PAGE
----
If the number of candidates on the ballot is any indication, this fall should bring an exciting campaign season to the three towns in northern Mecklenburg County and Mooresville in Iredell County.
The filing period for 2017 municipal elections closed July 21, and the slates in Cornelius, Davidson, Huntersville and Mooresville are brimming with candidates eager to serve their towns for the next few years.
“This trend started several years ago. We have a lot of people interested in the local process,” said Mecklenburg County Board of Elections Director Michael Dickerson.
“Any way you shape it, it’s good for democracy.”
Dickerson says to look for campaign signs to start lining streets, yards and businesses shortly after Labor Day, as candidates start campaigning and vying for votes.
The general election for all towns will be Nov. 7, with early voting beginning Oct. 19.
Mayor Chuck Travis is not running for re-election, and incumbent commissioner Woody Washam Jr. is the only name on the ballot for that seat.
Eleven candidates have signed up in hopes of replacing Washam as commissioner, or being elected to one of the four other nonpartisan seats.
Candidates for Cornelius commissioner are Denis P. Bilodeau, Ava Callender, incumbent Jim Duke, Michelle Ferlauto, incumbent Dave Gilroy, incumbent Dr. Michael “Mike” Miltich, Kurt Naas, William Rakatansky, incumbent Thurman Ross Jr., Tricia Sisson and Richard J. Stilwell Jr.
Cornelius commissioners serve two-year terms.
Mayor John Woods is being challenged by Russell B. “Rusty” Knox Jr. and Laurie A. Venzon.
Commissioner and mayor pro tem Beth Cashion and commissioner Brian Jenest are not seeking re-election.
The race for commissioner boasts 13 candidates hoping to fill five seats on the board. Running for Davidson commissioner are incumbent Stacey Anderson, Michael V. Angell, George Berger, Jane Campbell, Shana Erber, Ryan Fay, Matthew Fort, incumbent Jim Fuller, incumbent Rodney Graham, Autumn Rierson Michael, David E. Sitton, Troy A. Taylor and Sam “Sammy” Weaver.
Davidson commissioners serve two-year terms.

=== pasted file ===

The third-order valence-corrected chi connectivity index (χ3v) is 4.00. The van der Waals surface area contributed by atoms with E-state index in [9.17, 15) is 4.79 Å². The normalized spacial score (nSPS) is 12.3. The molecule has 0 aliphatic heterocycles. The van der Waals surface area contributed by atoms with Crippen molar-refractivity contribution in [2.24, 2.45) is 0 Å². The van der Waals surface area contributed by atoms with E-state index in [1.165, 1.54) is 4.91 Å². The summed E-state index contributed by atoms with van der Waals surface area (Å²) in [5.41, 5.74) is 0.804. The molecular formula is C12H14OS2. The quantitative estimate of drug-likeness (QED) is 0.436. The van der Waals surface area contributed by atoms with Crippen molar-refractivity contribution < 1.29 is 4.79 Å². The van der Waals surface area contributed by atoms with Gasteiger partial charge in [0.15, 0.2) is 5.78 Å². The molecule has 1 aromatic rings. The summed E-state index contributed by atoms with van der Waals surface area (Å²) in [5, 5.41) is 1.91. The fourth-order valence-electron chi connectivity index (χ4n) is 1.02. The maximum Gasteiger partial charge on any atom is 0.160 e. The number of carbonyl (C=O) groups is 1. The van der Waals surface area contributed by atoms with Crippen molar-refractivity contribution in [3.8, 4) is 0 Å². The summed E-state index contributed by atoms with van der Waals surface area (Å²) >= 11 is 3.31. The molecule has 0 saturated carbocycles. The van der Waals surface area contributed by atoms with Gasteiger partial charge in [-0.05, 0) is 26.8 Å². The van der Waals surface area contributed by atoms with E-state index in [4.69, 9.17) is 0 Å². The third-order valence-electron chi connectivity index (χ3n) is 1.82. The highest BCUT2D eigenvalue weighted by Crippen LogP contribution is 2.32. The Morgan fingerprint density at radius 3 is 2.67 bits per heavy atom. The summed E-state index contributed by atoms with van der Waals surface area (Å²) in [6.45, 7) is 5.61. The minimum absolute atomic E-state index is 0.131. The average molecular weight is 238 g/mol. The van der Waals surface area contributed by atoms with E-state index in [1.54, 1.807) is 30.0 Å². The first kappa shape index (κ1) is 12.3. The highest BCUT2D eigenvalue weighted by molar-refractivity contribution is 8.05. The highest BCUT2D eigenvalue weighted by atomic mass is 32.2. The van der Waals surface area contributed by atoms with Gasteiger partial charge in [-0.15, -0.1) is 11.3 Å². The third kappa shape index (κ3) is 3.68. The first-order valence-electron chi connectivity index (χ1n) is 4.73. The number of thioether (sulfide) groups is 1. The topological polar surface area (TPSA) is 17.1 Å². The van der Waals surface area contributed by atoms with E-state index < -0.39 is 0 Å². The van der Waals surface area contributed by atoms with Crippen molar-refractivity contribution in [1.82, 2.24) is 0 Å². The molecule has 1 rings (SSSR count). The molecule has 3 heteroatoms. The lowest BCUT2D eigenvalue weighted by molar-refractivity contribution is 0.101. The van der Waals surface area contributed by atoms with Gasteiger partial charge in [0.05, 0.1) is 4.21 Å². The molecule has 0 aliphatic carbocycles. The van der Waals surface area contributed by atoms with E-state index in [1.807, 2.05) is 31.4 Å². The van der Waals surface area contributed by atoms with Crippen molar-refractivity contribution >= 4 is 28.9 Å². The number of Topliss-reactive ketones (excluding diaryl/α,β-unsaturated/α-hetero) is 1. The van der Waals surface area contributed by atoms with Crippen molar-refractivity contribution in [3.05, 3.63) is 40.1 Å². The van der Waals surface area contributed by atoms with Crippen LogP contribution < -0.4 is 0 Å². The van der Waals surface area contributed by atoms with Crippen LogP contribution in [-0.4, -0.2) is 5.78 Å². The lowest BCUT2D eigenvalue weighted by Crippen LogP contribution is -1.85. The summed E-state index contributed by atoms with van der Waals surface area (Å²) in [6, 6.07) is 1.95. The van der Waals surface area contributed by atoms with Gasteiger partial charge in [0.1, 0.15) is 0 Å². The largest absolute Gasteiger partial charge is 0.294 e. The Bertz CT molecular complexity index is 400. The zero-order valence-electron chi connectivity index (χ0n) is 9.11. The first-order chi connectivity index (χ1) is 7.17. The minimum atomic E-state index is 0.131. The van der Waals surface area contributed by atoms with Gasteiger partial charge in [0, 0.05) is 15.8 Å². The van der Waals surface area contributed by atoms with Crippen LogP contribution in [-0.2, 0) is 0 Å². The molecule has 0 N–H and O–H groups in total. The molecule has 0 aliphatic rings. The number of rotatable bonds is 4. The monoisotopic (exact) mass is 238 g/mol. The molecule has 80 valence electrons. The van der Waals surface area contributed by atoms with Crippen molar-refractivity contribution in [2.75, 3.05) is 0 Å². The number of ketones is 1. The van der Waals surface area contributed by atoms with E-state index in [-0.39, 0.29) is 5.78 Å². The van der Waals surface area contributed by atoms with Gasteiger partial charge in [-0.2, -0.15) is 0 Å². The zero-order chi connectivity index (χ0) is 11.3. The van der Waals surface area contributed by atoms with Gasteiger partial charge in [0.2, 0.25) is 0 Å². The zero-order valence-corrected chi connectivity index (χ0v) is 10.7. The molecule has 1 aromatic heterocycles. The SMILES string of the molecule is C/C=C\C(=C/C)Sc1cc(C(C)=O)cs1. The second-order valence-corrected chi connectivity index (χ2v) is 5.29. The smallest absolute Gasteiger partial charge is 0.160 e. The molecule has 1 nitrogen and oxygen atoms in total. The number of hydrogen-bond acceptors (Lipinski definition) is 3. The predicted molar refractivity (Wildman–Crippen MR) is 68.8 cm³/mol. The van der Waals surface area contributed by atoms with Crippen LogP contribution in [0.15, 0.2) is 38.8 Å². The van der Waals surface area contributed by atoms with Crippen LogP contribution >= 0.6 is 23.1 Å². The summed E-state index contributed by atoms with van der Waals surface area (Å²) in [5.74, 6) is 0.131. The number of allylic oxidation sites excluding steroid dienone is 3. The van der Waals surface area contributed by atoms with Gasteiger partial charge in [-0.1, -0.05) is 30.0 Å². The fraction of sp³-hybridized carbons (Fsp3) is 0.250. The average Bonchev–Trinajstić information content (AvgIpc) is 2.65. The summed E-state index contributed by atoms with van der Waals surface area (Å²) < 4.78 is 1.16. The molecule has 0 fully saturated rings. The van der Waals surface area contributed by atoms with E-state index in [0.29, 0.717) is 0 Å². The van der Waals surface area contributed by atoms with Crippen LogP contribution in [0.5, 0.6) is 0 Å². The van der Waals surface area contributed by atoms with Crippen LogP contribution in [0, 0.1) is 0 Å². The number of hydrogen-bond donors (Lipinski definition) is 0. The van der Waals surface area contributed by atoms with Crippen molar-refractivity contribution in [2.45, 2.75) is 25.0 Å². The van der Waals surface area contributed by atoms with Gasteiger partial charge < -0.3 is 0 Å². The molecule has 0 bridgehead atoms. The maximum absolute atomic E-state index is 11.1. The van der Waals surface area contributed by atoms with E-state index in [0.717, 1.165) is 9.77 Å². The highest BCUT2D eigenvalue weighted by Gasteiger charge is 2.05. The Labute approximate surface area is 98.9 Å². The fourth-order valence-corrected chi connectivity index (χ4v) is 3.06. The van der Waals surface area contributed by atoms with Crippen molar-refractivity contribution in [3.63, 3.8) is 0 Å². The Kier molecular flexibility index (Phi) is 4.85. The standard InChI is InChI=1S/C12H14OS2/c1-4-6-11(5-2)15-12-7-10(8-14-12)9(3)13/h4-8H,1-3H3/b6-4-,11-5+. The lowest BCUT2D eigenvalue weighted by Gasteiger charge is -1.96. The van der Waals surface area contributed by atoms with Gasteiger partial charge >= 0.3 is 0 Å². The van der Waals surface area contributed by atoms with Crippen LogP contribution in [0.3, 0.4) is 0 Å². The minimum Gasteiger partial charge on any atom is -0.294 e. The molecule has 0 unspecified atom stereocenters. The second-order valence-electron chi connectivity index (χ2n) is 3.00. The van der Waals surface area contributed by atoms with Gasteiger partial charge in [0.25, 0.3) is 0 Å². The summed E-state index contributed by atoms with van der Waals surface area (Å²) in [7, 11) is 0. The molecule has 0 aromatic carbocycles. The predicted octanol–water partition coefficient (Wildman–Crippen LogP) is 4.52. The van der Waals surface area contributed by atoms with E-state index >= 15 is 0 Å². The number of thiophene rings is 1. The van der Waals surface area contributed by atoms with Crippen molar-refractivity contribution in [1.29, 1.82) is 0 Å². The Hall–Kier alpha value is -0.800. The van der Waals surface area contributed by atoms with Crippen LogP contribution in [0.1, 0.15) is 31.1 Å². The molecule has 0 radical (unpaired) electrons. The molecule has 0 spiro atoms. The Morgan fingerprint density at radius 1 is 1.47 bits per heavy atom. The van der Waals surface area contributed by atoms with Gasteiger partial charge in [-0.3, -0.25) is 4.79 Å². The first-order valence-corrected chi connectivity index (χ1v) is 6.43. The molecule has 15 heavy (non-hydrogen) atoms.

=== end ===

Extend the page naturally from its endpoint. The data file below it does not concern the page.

Davidson residents will also have the opportunity to vote on a local $15 million bond referendum that would be used to fund mobility and transportation improvements, greenways and parks.
Mayor John Aneralla is running unopposed for another term.
Commissioner Rob Kidwell did not file for re-election.
Twelve candidates are running for six commissioner seats. Commissioner candidates are incumbent Melinda Bales, incumbent Dan Boone, incumbent Mark Gibbons, incumbent Charles S. Guignard, William Haigler, Brian Hines, Aaron Hintz, Jonathan Hudson, Lance Munger, incumbent Danny Phillips, Joe Sailers and Nick Walsh.
Huntersville commissioners serve two-year terms.
Mayor Miles Atkins will face James F. “Toodles” Ritchie, Thomas A. Tohn and C. J. Zethof in October’s primary. The two highest vote getters will be on November’s mayoral ballot.
Early voting for the Oct. 10 primary in Mooresville begins Sept. 21.
Commissioner at large David Coble did not file for re-election.
Five candidates are vying for Coble’s commissioner a- large seat. That list of candidates will be narrowed to two after the October primary.
Those candidates are: Jeremy Katz, Scott Kazura, Karl Schwalb, Angela Carruba Stutts and Gary West.
Three candidates are vying for Ward 3 commissioner seat: incumbent Danny F. Beaver, Lounce Rucker and Barbara B. Whittington. That list will also be narrowed to two after the primary.
Michael P. Goudreault and incumbent Lisa Qualls are running for commissioner of ward 4. Since there are only two names on the ballot, that race will not be included in the primary.
Mooresville commissioners serve four-year staggered terms.
Melinda Johnston is a freelance writer: firstname.lastname@example.org.